Last, there is Banks’s claim that the entry violated 18 U.S.C. § 3109. Ramirez held that the result should be the same under the Fourth Amendment and §3109, permitting an officer to enter by force “if, after notice of his authority and purpose, he is refused admittance.” We explained the statute’s “ ‘requirement of prior notice … before forcing entry … [as] codif[ying] a tradition embedded in Anglo-American law,’ ” 523 U.S., at 72 (quoting Miller v. United States, 357 U.S. 301, 313 (1958)); see also Sabbath v. United States, 391 U.S. 585, 591, n. 8 (1968), and we held that §3109 implicates the exceptions to the common law knock-and-announce requirement that inform the Fourth Amendment itself, 523 U.S., at 73. The upshot is that §3109 is subject to an exigent circumstances exception, ibid., which qualifies the requirement of refusal after notice, just as it qualifies the obligation to announce in the first place. Absent exigency, the police must knock and receive an actual refusal or wait out the time necessary to infer one. But in a case like this, where the officers knocked and announced their presence, and forcibly entered after a reasonable suspicion of exigency had ripened, their entry satisfied §3109 as well as the Fourth Amendment, even without refusal of admittance.

The judgment of the Court of Appeals is reversed.

So ordered.


1.  The statute provides: “The officer may break open any outer or inner door or window of a house, or any part of a house, or anything therein, to execute a search warrant, if, after notice of his authority and purpose, he is refused admittance or when necessary to liberate himself or a person aiding him in the execution of the warrant.”

2.  Some States give magistrate judges the authority to issue “no-knock” warrants, and some do not. See, e.g., Richards v. Wisconsin, 520 U.S. 385, 396, n. 7 (1997) (collecting state statutes and cases).

3.  The standard for a no-knock entry stated in Richards applies on reasonable suspicion of exigency or futility. Because the facts here go to exigency, not futility, we speak of that alone.

4.  Ramirez and Richards, our cases addressing the role of exigency in assessing the reasonableness of a no-knock entry, involved searches by warrant for evidence of a felony, as does this case. In a different context governed by the Fourth Amendment, we have held that the risk of losing evidence of a minor offense is insufficient to make it reasonable to enter a dwelling to make a warrantless arrest. See Welsh v. Wisconsin, 466 U.S. 740 (1984). Courts of Appeals have applied Welsh to warrantless entries simply to search for evidence, considering the gravity of the offense in determining whether exigent circumstances exist. See, e.g., United States v. Aquino, 836 F.2d 1268, 1271—1273 (CA10 1988); United States v. Clement, 854 F.2d 1116, 1120 (CA8 1988). We intimate nothing here about such warrantless entry cases. Nor do we express a view on the significance of the existence of a warrant in evaluating whether exigency justifies action in knock-and-announce cases when the reason for the search is a minor offense.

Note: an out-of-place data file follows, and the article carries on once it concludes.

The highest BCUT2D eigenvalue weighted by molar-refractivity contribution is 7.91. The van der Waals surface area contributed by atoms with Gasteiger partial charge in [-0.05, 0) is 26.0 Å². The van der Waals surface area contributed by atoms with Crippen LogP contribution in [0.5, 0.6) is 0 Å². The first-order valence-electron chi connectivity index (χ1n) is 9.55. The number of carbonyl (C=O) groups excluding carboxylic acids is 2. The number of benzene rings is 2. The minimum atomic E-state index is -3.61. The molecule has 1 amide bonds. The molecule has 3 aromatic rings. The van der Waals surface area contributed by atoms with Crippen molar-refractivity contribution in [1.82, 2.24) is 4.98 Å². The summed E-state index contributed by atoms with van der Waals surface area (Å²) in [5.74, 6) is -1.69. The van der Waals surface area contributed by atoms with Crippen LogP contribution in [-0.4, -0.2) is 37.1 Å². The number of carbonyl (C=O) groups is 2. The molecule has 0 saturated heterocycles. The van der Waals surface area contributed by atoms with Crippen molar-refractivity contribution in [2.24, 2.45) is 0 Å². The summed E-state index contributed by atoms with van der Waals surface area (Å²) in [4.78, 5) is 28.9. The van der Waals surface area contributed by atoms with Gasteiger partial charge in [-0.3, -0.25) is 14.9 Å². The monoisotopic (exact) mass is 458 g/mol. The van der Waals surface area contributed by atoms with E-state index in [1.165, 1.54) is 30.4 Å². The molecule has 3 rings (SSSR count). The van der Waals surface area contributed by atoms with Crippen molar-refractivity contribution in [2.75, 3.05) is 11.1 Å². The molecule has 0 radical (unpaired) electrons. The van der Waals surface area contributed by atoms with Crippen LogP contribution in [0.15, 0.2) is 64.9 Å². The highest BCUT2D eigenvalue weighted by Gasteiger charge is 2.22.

5.  Several Courts of Appeals have explicitly taken into account the risk of disposal of drug evidence as a factor in evaluating the reasonableness of waiting time. See, e.g., United States v. Goodson, 165 F.3d 610, 612, 614 (CA8 1999) (holding a 20—second wait after a loud announcement at a one-story ranch reasonable); United States v. Spikes, 158 F.3d 913, 925—927 (CA6 1998) (holding a 15-to-30-second wait in midmorning after a loud announcement reasonable); United States v. Spriggs, 996 F.2d 320, 322—323 (CADC 1993) (holding a 15-second wait after a reasonably audible announcement at 7:45 a.m. on a weekday reasonable); United States v. Garcia, 983 F.2d 1160, 1168 (CA1 1993) (holding a 10-second wait after a loud announcement reasonable); United States v. Jones, 133 F.3d 358, 361—362 (CA5 1998) (relying specifically on the concept of exigency, holding a 15-to-20-second wait reasonable). See also United States v. Chavez-Miranda, 306 F.3d 973, 981—982, n. 7 (CA9 2002) (“Banks appears to be a departure from our prior decisions… .[W]e have found a 10 to 20 second wait to be reasonable in similar circumstances, albeit when the police heard sounds after the knock and announcement”); United States v. Jenkins, 175 F.3d 1208, 1215 (CA10 1999) (holding a 14-to-20-second wait at 10 a.m. reasonable); United States v. Markling, 7 F.3d 1309, 1318—1319 (CA7 1993) (holding a 7-second wait at a small motel room reasonable when officers acted on a specific tip that the suspect was likely to dispose of the drugs).

6.  It is probably unrealistic even on its own terms. The apartment was “small,” 282 F.3d 699, 704 (CA9 2002), and a man may walk the length of today’s small apartment in 15 seconds.